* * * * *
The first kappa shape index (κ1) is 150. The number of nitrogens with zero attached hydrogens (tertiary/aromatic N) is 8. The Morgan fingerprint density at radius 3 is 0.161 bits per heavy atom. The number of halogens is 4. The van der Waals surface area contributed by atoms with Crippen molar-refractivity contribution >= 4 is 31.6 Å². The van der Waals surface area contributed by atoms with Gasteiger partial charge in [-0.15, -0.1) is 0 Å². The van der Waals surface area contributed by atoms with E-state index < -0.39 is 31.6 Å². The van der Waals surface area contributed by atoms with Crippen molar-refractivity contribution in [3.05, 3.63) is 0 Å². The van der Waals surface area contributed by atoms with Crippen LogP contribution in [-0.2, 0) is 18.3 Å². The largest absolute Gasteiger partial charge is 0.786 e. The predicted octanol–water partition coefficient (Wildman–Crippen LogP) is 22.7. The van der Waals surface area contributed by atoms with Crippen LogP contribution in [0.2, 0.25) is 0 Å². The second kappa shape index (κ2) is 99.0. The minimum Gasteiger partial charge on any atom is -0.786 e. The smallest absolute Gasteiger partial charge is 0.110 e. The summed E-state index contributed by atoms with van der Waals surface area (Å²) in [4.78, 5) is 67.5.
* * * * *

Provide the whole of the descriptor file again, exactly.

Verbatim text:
The first kappa shape index (κ1) is 150. The number of nitrogens with zero attached hydrogens (tertiary/aromatic N) is 8. The Morgan fingerprint density at radius 3 is 0.161 bits per heavy atom. The number of halogens is 4. The van der Waals surface area contributed by atoms with Crippen molar-refractivity contribution >= 4 is 31.6 Å². The van der Waals surface area contributed by atoms with Gasteiger partial charge in [-0.15, -0.1) is 0 Å². The van der Waals surface area contributed by atoms with E-state index < -0.39 is 31.6 Å². The van der Waals surface area contributed by atoms with Crippen molar-refractivity contribution in [3.05, 3.63) is 0 Å². The van der Waals surface area contributed by atoms with Crippen LogP contribution in [-0.2, 0) is 18.3 Å². The largest absolute Gasteiger partial charge is 0.786 e. The predicted octanol–water partition coefficient (Wildman–Crippen LogP) is 22.7. The van der Waals surface area contributed by atoms with Crippen LogP contribution in [0.2, 0.25) is 0 Å². The second kappa shape index (κ2) is 99.0. The minimum Gasteiger partial charge on any atom is -0.786 e. The smallest absolute Gasteiger partial charge is 0.110 e. The summed E-state index contributed by atoms with van der Waals surface area (Å²) in [4.78, 5) is 67.5.